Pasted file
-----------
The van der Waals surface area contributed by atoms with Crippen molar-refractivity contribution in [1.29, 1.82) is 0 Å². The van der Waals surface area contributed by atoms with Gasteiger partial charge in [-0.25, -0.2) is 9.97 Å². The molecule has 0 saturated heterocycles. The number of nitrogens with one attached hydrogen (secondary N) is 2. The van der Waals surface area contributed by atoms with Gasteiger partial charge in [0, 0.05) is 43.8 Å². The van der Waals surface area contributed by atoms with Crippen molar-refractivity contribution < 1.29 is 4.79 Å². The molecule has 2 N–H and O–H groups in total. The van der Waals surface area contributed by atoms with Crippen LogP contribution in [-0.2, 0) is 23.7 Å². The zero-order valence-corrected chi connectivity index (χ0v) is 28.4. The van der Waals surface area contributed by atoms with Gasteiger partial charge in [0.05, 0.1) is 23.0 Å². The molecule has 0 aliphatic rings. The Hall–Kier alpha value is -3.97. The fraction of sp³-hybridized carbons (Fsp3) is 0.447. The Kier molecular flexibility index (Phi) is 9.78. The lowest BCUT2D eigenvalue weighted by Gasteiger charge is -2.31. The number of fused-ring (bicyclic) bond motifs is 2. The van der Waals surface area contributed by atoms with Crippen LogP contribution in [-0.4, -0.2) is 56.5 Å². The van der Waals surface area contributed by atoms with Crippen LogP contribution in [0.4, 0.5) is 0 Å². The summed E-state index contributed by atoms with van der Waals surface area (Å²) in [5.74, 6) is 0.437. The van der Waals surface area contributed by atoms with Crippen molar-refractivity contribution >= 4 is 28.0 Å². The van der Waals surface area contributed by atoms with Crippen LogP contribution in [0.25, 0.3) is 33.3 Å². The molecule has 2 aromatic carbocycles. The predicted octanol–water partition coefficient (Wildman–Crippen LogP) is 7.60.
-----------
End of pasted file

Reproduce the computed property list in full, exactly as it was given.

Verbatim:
The van der Waals surface area contributed by atoms with Crippen molar-refractivity contribution in [1.29, 1.82) is 0 Å². The van der Waals surface area contributed by atoms with Gasteiger partial charge in [-0.25, -0.2) is 9.97 Å². The molecule has 0 saturated heterocycles. The number of nitrogens with one attached hydrogen (secondary N) is 2. The van der Waals surface area contributed by atoms with Gasteiger partial charge in [0, 0.05) is 43.8 Å². The van der Waals surface area contributed by atoms with Crippen molar-refractivity contribution < 1.29 is 4.79 Å². The molecule has 2 N–H and O–H groups in total. The van der Waals surface area contributed by atoms with Crippen LogP contribution in [-0.2, 0) is 23.7 Å². The zero-order valence-corrected chi connectivity index (χ0v) is 28.4. The van der Waals surface area contributed by atoms with Gasteiger partial charge in [0.05, 0.1) is 23.0 Å². The molecule has 0 aliphatic rings. The Hall–Kier alpha value is -3.97. The fraction of sp³-hybridized carbons (Fsp3) is 0.447. The Kier molecular flexibility index (Phi) is 9.78. The lowest BCUT2D eigenvalue weighted by Gasteiger charge is -2.31. The number of fused-ring (bicyclic) bond motifs is 2. The van der Waals surface area contributed by atoms with Crippen LogP contribution in [-0.4, -0.2) is 56.5 Å². The van der Waals surface area contributed by atoms with Crippen LogP contribution in [0.4, 0.5) is 0 Å². The summed E-state index contributed by atoms with van der Waals surface area (Å²) in [5.74, 6) is 0.437. The van der Waals surface area contributed by atoms with Crippen molar-refractivity contribution >= 4 is 28.0 Å². The van der Waals surface area contributed by atoms with Crippen LogP contribution in [0.25, 0.3) is 33.3 Å². The molecule has 2 aromatic carbocycles. The predicted octanol–water partition coefficient (Wildman–Crippen LogP) is 7.60.